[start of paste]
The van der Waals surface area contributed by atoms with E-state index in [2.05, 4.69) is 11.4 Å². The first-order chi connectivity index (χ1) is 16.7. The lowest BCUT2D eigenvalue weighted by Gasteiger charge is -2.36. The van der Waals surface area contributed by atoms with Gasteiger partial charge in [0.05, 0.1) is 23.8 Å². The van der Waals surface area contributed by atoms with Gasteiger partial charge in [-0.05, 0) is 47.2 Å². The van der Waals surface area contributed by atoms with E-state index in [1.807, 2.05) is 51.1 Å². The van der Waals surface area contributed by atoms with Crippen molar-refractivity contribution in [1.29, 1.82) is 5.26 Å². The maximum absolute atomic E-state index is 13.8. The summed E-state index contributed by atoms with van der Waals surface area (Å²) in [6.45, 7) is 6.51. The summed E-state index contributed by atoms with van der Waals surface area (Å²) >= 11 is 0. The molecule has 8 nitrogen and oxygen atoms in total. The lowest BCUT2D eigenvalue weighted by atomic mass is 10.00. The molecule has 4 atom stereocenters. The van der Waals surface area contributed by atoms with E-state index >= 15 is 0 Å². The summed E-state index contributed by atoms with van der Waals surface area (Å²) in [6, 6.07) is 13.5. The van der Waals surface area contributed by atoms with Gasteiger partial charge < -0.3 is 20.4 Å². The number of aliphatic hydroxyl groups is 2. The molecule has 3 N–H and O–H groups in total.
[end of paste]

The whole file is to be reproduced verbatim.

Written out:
The van der Waals surface area contributed by atoms with E-state index in [2.05, 4.69) is 11.4 Å². The first-order chi connectivity index (χ1) is 16.7. The lowest BCUT2D eigenvalue weighted by Gasteiger charge is -2.36. The van der Waals surface area contributed by atoms with Gasteiger partial charge in [0.05, 0.1) is 23.8 Å². The van der Waals surface area contributed by atoms with Gasteiger partial charge in [-0.05, 0) is 47.2 Å². The van der Waals surface area contributed by atoms with E-state index in [1.807, 2.05) is 51.1 Å². The van der Waals surface area contributed by atoms with Crippen molar-refractivity contribution in [1.29, 1.82) is 5.26 Å². The maximum absolute atomic E-state index is 13.8. The summed E-state index contributed by atoms with van der Waals surface area (Å²) in [6.45, 7) is 6.51. The summed E-state index contributed by atoms with van der Waals surface area (Å²) >= 11 is 0. The molecule has 8 nitrogen and oxygen atoms in total. The lowest BCUT2D eigenvalue weighted by atomic mass is 10.00. The molecule has 4 atom stereocenters. The van der Waals surface area contributed by atoms with E-state index >= 15 is 0 Å². The summed E-state index contributed by atoms with van der Waals surface area (Å²) in [6, 6.07) is 13.5. The van der Waals surface area contributed by atoms with Gasteiger partial charge < -0.3 is 20.4 Å². The number of aliphatic hydroxyl groups is 2. The molecule has 3 N–H and O–H groups in total.